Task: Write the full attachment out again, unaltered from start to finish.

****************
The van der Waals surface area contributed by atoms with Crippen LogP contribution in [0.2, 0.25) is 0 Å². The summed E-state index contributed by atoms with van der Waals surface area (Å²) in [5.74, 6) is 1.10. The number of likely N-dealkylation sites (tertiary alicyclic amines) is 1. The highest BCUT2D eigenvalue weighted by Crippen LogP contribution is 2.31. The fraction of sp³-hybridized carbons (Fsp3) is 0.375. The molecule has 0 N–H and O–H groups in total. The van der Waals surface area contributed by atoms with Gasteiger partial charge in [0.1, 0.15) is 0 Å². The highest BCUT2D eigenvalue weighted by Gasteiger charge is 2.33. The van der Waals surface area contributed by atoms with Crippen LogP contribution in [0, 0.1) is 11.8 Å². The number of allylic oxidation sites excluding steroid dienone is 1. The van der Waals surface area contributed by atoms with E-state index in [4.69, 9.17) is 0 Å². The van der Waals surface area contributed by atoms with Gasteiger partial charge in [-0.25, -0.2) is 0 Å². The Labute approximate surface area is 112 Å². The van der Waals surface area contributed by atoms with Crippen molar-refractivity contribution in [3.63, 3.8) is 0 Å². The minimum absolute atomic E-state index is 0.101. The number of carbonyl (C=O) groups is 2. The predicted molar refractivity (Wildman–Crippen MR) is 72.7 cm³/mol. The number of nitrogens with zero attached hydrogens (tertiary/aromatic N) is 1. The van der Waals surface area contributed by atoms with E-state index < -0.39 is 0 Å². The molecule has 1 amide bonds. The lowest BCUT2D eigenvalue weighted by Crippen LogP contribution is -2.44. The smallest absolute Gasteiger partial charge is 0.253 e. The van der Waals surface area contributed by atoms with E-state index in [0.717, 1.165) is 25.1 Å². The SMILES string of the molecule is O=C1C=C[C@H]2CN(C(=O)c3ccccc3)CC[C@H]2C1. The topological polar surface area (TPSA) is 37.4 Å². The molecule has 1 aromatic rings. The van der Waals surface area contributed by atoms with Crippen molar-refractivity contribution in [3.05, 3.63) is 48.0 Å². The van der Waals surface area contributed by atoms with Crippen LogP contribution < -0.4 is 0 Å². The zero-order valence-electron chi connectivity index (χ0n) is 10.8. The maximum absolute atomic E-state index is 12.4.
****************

The van der Waals surface area contributed by atoms with Crippen LogP contribution in [0.2, 0.25) is 0 Å². The summed E-state index contributed by atoms with van der Waals surface area (Å²) in [5.74, 6) is 1.10. The number of likely N-dealkylation sites (tertiary alicyclic amines) is 1. The highest BCUT2D eigenvalue weighted by Crippen LogP contribution is 2.31. The fraction of sp³-hybridized carbons (Fsp3) is 0.375. The molecule has 0 N–H and O–H groups in total. The van der Waals surface area contributed by atoms with Gasteiger partial charge in [0.1, 0.15) is 0 Å². The highest BCUT2D eigenvalue weighted by Gasteiger charge is 2.33. The van der Waals surface area contributed by atoms with Crippen LogP contribution in [0, 0.1) is 11.8 Å². The number of allylic oxidation sites excluding steroid dienone is 1. The van der Waals surface area contributed by atoms with E-state index in [4.69, 9.17) is 0 Å². The van der Waals surface area contributed by atoms with Gasteiger partial charge in [-0.25, -0.2) is 0 Å². The Labute approximate surface area is 112 Å². The van der Waals surface area contributed by atoms with Crippen molar-refractivity contribution in [3.63, 3.8) is 0 Å². The minimum absolute atomic E-state index is 0.101. The number of carbonyl (C=O) groups is 2. The predicted molar refractivity (Wildman–Crippen MR) is 72.7 cm³/mol. The number of nitrogens with zero attached hydrogens (tertiary/aromatic N) is 1. The van der Waals surface area contributed by atoms with E-state index < -0.39 is 0 Å². The molecule has 1 amide bonds. The lowest BCUT2D eigenvalue weighted by Crippen LogP contribution is -2.44. The smallest absolute Gasteiger partial charge is 0.253 e. The van der Waals surface area contributed by atoms with E-state index in [0.717, 1.165) is 25.1 Å². The SMILES string of the molecule is O=C1C=C[C@H]2CN(C(=O)c3ccccc3)CC[C@H]2C1. The topological polar surface area (TPSA) is 37.4 Å². The molecule has 1 aromatic rings. The van der Waals surface area contributed by atoms with Crippen molar-refractivity contribution in [3.05, 3.63) is 48.0 Å². The van der Waals surface area contributed by atoms with Crippen LogP contribution < -0.4 is 0 Å². The zero-order valence-electron chi connectivity index (χ0n) is 10.8. The maximum absolute atomic E-state index is 12.4.